2021 Suzuki Across
The first fruit to stem from the Toyota-Suzuki partnership struck a while back is called the Across and wears the Suzuki badge, although it’s pretty clear that the outer shell is nothing else but a slightly tweaked Toyota RAV4 body.
That aside, the Across features an interesting plug-in hybrid powertrain that mixes a 2.5-liter internal combustion engine with two electric motors, one for each axle. Here’s all you need to know about the new Suzuki Across.
2022 Audi Q4 e-tron
The Volkswagen Group has made some phenomenal strides in recent times. From being caught in Dieselgate a few years back to running a few of the most proactive brands in electrification today, the German group has come a long way. One of its most prominent brands, Audi, also has a few electric models in the works. The automaker’s next electric vehicle will be the Q4 e-tron, which was previewed at the 2019 Geneva Motor Show.
Audi recently revealed that the SUV will launch at the end of 2020 and is set to go on sale in 2021. Although it might be the brand’s fifth EV, there are a lot of eyes on it since it will be the first four-ringed electric vehicle to be pinned on Volkswagen’s MEB architecture. It was recently spotted performing cold-weather tests in Northern Sweden.
Update 7-6-2020: The Audi Q4 E-tron has finally be spied out on public roads and, unlike the mule we saw earlier this year, this baby is looking pretty close to production ready. Check it out in the spy shots section below.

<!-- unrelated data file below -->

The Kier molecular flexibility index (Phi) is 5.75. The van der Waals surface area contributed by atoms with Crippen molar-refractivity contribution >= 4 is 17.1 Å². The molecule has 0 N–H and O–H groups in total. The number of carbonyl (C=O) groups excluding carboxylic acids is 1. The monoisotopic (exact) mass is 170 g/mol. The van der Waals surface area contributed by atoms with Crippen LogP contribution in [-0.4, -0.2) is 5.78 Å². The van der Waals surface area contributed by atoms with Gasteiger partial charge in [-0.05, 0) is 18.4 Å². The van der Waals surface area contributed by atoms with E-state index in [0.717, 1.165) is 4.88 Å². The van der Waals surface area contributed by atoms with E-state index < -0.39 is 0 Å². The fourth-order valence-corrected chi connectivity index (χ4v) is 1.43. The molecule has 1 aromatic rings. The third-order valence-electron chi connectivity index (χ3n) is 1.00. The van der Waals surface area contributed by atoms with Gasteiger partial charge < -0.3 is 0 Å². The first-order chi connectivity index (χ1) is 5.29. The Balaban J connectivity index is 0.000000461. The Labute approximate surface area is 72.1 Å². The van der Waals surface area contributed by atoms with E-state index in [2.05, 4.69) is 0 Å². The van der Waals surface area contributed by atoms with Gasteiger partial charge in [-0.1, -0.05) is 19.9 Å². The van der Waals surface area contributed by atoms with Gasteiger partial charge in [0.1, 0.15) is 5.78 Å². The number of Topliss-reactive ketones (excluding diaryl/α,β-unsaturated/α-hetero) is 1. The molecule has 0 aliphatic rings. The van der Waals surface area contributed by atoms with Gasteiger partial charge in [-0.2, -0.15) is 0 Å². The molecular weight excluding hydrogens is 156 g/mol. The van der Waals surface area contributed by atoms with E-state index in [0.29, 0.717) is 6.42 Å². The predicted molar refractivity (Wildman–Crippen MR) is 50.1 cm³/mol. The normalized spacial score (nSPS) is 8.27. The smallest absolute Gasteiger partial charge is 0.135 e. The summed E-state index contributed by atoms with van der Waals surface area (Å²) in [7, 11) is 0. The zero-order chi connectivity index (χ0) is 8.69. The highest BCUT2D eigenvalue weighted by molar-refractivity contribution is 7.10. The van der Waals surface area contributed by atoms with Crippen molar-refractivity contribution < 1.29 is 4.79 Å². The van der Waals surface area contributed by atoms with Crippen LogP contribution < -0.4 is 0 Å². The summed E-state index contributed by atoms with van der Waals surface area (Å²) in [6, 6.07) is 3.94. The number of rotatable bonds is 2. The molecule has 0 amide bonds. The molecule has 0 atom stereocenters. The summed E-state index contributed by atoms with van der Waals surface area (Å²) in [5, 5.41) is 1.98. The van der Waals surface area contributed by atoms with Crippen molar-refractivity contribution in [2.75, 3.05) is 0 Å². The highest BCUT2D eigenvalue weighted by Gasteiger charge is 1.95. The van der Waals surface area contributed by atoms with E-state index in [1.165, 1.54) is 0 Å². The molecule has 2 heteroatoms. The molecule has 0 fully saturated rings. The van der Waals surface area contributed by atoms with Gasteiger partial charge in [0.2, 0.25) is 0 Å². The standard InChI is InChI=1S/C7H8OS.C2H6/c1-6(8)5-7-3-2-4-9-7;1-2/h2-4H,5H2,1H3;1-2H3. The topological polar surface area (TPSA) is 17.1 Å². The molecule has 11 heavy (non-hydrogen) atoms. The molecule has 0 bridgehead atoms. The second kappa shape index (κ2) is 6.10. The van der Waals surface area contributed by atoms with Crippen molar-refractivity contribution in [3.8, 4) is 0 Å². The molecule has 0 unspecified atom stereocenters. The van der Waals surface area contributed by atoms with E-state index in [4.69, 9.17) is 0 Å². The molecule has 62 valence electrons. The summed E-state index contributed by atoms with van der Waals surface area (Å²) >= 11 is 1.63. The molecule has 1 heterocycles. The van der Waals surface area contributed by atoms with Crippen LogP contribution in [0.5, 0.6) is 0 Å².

2020 Chevrolet Bolt - Driven
Chevrolet Bolt has been around for less than four years, but it is one of the earliest mainstream EVs to have hit the market. The Bolt hasn’t taken the market by storm, but it is an important product for Chevrolet in the EV segment.
The automaker is constantly updating the little EV, and for the 2020 model, it comes with a few more miles in the battery pack. To put things into perspective, it is the best non-Tesla model on sale today in terms of range. The 2020 Chevy Bolt arrived at TopSpeed’s headquarters recently, and here are our impressions about this urban commuter.
2020 Nissan Sentra - Driven
The last two generations of Nissan Sentra have followed a simple formula: a spacious interior, a smooth ride, great gas mileage, and low prices. For plenty of compact-sedan buyers, that’s a winning formula. But it came at the expense of driving pleasure — to the extreme. Last year’s Nissan Sentra wasn’t merely dull, but downright awful if you try to get some grins. Its wheezy 124-horsepower engine struggled under all but the gentlest acceleration, and its handling betrayed an alarming lack of composure for a modern small car. And while its upright styling could be considered elegant from some angles, it just looked tall and narrow from others.
For the 2020 model year, Nissan has worked to reinvent the Sentra. A striking new body sits atop a more sophisticated suspension and wraps around a more potent engine and a fancier interior. All the while, Nissan has kept prices in check and even improved the Sentra’s gas mileage.
Do the changes turn the Sentra into a class leader? Not exactly. Even after this year’s improvements, you can still find quicker, sharper-handling, more luxuriously-finished small sedans. And if you loved the old Sentra because you could get a huge backseat and trunk at a fire-sale price, the new model will feel like a step backward.